Well, let's see...I do want to play the ones that play the most like SMTIV since I enjoyed that one so much, so anything with the Press Turn system should be nice. You listed a lot of games that sounded appealing, so now it's just a matter of which to tackle first, ha ha ha ha!!!! It sounds like the modern Persona games actually sound more interesting than the older ones, but if they're that long, I may put them on hold for a while. I actually didn't consider Digital Devil Saga, but I will definitely find out more about it. The ones I will most likely be trying in the near future are probably Nocturne and the Devil Survivor games though. Thanks for all your help! :)
#4mixedmethodsPosted 1/2/2014 12:54:01 AM
Devil Survivor uses grid combat and non-random encounters, so I wouldn't call it similar to SMT IV. Soul Hackers feels like Persona 2 in terms of gameplay (which makes sense, given when the games were created) and isn't a bad follow-up to IV. DSO is thematically similar to IV, but I found replaying the game monotonous, as you have to start from the beginning every play -- with seven "different" endings (some are more different than others), that's a lot of "oh, for the love of God, enough with the intro text already."

Persona 3 FES uses an update of the press-turn/one more system, whereas P4 made numerous changes to the combat system and is generally seen as easier than its predecessors by a considerable margin. (Even more so if you play Golden instead of P4 vanilla.) It's totally unique in tone, presentation, music, etc., which is part of why it's so polarizing. I wouldn't try P4 until you have a better feel for SMT games, particularly if you're looking for something closer to IV.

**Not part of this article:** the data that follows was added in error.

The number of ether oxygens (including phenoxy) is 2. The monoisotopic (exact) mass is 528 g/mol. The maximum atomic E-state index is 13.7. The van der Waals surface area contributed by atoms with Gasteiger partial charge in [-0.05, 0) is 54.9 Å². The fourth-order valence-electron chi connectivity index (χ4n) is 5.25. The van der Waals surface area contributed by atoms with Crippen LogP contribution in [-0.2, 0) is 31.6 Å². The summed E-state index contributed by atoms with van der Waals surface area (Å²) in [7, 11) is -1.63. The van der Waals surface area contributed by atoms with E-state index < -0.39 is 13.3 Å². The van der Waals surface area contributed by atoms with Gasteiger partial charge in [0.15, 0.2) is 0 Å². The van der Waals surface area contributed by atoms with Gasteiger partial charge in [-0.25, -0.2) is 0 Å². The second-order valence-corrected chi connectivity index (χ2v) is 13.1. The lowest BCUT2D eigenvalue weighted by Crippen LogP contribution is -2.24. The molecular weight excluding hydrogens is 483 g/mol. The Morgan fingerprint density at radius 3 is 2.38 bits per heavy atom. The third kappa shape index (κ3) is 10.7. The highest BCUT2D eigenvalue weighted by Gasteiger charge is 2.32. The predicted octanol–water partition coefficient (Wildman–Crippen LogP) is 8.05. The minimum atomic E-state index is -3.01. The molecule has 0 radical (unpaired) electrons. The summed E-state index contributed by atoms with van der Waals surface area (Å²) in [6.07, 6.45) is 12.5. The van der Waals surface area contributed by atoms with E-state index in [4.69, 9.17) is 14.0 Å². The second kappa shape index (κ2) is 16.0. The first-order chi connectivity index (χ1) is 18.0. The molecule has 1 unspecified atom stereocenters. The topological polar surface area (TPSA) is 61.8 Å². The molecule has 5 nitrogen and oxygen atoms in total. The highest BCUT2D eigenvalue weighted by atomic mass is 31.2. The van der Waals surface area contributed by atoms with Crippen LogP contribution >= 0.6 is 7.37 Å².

In terms of difficulty, DSO is easy (no random encounters, just boss fights and designated grinding fights); Soul Hackers can be more challenging than IV (demons don't level and alignment affects recruitment, although you can turn off the latter to make your life easier); DDS is survivable, if you avoid the bonus bosses; Persona 2 (either half) shouldn't present much difficulty; and then we come to Nocturne and FES. They're brutal in different ways, but both feature the joy of being randomly wiped out while frantically running for a save point, controller-throwing boss fights, and a lot of darkly lit dungeon crawling.

I'd put Nocturne and FES at the top of the SMT heap. Both games have held up well and can kill experienced players, so no slacking. Persona 3 does have the social link element, so it's less of a straight dungeon-crawl than Nocturne, but the story isn't much lighter for it.

As a heads up: only Golden and Devil Survivor allow you to pick skills to inherit in fusion. Soul Hackers lets you search for fusions, but inheritance is probability. Nocturne, DDS, and DSO follow the standard "distribute stat points to the MC" model and allow you to choose his skills, though DDS and DSO are much, much more generous with that "choose" thing. Persona 2 has you customize the MC's stats, but it's not nearly the issue it is in IV. Part of what makes DSO automatically "easy" is skill choice, which allows you to fuse ice skills onto a demon that nulls fire and is weak to ice. FES and Nocturne are much less forgiving.

For the DS titles, I'd recommend Soul Hackers, as I think the gameplay is more representative of SMT than Devil Survivor. (Grid-based combat was last used in the first Persona game, so its reappearance in DSO is part of what makes DSO unique.) The plot of DSO is a very straightforward Law vs. Chaos/God vs. Satan tale, which isn't a bad thing, but if you're coming off of IV, Soul Hackers has more to offer in terms of approach. (Of course, if seeing people summon demons and go crazy in Tokyo is your thing, then DSO is totally the best fit for you and cancel what I just wrote.) If you're up for a console game, Nocturne, FES, and DDS are all worth the investment.